Novel imaging techniques reduce lymphedema in breast cancer patients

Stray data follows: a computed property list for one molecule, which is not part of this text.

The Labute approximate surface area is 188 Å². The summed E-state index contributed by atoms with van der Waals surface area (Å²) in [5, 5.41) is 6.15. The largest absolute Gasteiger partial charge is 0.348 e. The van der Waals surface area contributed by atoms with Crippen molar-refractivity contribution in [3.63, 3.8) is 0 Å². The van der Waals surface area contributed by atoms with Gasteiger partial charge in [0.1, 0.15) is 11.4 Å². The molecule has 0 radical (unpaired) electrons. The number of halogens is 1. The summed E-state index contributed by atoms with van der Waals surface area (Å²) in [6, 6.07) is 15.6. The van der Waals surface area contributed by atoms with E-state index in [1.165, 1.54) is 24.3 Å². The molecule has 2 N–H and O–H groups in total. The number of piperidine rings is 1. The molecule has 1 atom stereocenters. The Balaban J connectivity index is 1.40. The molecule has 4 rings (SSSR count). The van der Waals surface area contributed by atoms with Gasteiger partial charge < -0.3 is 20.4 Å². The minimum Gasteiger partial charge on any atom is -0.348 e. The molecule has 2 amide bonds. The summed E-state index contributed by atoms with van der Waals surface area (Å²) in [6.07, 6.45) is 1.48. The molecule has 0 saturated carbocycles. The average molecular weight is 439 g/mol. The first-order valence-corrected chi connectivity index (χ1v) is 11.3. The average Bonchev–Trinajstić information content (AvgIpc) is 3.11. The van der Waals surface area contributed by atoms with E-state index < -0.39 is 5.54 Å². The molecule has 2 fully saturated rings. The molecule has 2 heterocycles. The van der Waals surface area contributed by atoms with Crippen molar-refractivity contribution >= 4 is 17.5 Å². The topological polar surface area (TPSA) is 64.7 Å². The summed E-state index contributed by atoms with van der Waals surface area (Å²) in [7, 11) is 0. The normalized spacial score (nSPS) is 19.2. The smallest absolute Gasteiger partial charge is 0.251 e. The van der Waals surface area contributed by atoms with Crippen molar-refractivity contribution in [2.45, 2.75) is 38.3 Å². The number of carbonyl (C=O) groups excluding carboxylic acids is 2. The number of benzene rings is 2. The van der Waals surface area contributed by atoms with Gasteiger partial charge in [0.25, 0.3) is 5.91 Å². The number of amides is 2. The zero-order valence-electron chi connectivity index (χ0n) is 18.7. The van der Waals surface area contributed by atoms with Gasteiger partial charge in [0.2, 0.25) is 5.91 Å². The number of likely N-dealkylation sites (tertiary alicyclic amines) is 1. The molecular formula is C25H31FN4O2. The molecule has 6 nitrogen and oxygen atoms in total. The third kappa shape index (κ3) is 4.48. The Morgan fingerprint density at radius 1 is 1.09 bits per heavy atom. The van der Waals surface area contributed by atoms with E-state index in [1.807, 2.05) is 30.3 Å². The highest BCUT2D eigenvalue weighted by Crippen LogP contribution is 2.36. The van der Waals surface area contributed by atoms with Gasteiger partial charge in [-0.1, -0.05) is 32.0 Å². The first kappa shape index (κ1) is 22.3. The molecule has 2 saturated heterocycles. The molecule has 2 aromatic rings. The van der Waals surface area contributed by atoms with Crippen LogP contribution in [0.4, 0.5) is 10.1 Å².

In a research, radiation oncologists at Mayo Clinic were able to reduce by 55 percent the number of lymph nodes, critical for removing fluid from the arm, that received damaging radiation doses. The researchers report that integrating single photon emission computed tomography(SPECT) with the computerised tomography(CT) scans utilised for breast cancer radiotherapy planning may offer patients substantial protection against lymphedema, an incurable, chronic swelling of tissue that results from damage to lymph nodes sustained during breast cancer radiation. Lymphedema is a critical concern of breast cancer survivors. According to researchers, while delivering therapeutic doses of radiation to the breast, lymph nodes present under the arm are often irrevocably harmed. Minimising harm to these nodes during breast cancer treatment is the most effective way we have seen to reduce women’s risk of developing lymphedema. The technique the researchers developed to shield lymph nodes from radiation involved merging SPECT scans with the CT images utilised in radiation treatment planning. The researchers found that 65 percent of nodes would have been located within the standard radiation treatment fields if they were not blocked.


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